Not all citizens have strictly obeyed the confinement orders, despite censorship and social punishment. It occurs because other forces move in people other than just obedience and fear.
There are many voices that, in these days of pandemic and confinement, draw a panorama in which, in the face of individual freedom, socio political control is gaining justified by the common good of the health of the population. From there, a projection is made towards the future in which, supposedly, these external and internal regulations would continue to prevail.
However, a wheel of questions opens regarding what will come next. Can we predict our behavior from the exceptional moment that we live?
It is true that since the proclaimed “state of alarm” by the coronavirus we have integrated a whole series of rules restricting freedom of movement, both towards ourselves and towards others, previously unthinkable. But what will happen after the de-refinement? What other forces will move us?
PEOPLE IN SOCIETY
The writer and activist Paul B. Preciado carried out an analysis of the control situation these days, under the gaze of what has been called biopolitics. In other words, how the institutions of power use our bodies to exercise policies of social control in them.
The concept comes from the philosopher Michel Foucault who divides this domain into a macro-power, that of the structures of the State, and a micro-power, such as the family or schools, which would be replicas and chains of transmission of that central watchman.
We observe the way in which, depending on the political leader who takes one or other measures on this crisis, strong defenders or opponents of those decisions emerge. We can even say that, as the infections have progressed, the identification with the most severe provisions has permeated the vast majority of people.
We are not just a body. Nor exclusively members of a community or country. We are a combinatorial body-mind that, since Descartes, has been claimed as a separate and disjoint duality, which also lives in society.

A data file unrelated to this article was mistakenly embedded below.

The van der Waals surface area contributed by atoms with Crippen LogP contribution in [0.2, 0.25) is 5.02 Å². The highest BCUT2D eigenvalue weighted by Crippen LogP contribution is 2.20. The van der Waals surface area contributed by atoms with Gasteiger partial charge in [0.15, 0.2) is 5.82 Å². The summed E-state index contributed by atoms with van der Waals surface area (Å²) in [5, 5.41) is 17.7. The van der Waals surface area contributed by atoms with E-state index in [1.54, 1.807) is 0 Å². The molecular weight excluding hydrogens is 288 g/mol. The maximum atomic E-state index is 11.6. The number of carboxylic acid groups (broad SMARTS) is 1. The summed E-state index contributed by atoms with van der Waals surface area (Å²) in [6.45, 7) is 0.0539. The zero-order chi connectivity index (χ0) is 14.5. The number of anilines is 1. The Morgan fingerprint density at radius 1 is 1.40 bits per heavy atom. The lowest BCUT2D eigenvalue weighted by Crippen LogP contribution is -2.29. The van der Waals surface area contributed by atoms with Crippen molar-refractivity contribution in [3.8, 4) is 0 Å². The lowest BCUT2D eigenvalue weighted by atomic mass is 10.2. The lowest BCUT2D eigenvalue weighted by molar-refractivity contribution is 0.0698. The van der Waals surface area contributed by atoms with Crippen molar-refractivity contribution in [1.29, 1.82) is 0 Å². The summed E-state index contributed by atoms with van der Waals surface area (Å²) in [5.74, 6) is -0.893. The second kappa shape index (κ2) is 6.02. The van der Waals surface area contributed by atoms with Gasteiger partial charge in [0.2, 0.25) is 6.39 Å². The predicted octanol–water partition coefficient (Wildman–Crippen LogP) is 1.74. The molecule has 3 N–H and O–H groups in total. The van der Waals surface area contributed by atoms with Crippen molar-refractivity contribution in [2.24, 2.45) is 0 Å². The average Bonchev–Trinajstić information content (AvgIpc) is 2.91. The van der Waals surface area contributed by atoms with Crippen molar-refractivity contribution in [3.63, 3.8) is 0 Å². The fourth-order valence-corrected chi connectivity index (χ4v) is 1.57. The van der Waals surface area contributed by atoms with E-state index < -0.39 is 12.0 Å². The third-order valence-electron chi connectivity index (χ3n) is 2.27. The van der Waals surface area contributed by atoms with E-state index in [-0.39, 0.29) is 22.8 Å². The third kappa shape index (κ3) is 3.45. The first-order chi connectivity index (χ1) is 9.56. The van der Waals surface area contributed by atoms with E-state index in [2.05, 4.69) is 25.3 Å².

What runs through history is precisely how we articulate these aspects of our existence.
A FIGHT WITH OUR MOST VISCERAL SELVES
The human mind cannot be understood as something impersonal, programmable or separable, but is in continuous relationship with our feelings, exercising a fundamental role in our lives.
We cannot leave out the desire for contact with the organic, with the visceral, with what makes us passionate or saddened and its physical expression, with caresses and hugs. And we are also witnessing this.
Not all citizens have strictly obeyed the confinement orders, despite censorship and social punishment. This can give us an idea that other forces move in people that are not only those of obedience.
Therefore, in the lack of refinement it seems quite probable that, although the fear of contagion will continue for a long time, we can also foresee that it may lose weight and in some people the desire to meet and share, live and direct, all the mortgaged emotions in each one’s home.
WHEN THIS IS ALL OVER
Breaking the individualism from which, we come, as well as the physical distancing that has been growing in recent decades with technologies, may be one of the ways to resolve this social symptom of leaving out bodies and their affections.
Desire is the essence of the human, and that will have to find its way after a critical situation like the current one.
This does not mean that, at the individual level, tensions cannot be produced by the struggle between absolute control of contagion and feeling free.
Reactive psychological systems such as phobias will surely appear, paranoias may also become more acute, or obsessives will need more rituals to feel that nothing escapes them, or sadness will invade our existence. But there will also be those who will raise their voices against restrictions or discrimination that threaten personal freedom. We must not forget that a symptom, from the psychoanalytic point of view, has a progressive aspect. It means that it is a resource of the human being against the feeling or reality of being deprived of his desire. It is the safeguard of the subjects against being used as mere objects, and this, even if it is based on a common reason or cause.
TOWARDS A MORE HUMANE WORLD
We must draw lessons from this extreme experience. One of them is too articulate knowing how to take care of ourselves with taking care of those around us, and no longer because of a temporary imposition, but because we have managed to place in their right place, those we estimate, who are a part of ourselves.
Let’s review how much time we dedicated to ours. That, in reality, everything we consumed was an act of freedom or alienation. In whose hands we have left the care of our elderly. What are the values that must prevail in our society?
Let’s check if we are battling for a more human world, or we are letting ourselves be carried away by an amorphous and automaton mass that lives only on orders and appearances.
Freedom is not something absolute but will always be linked to a certain ethical position vis-à-vis oneself and our desires, also vis-à-vis others, and with the institutions that we endow ourselves with as a society. There is much to learn and do.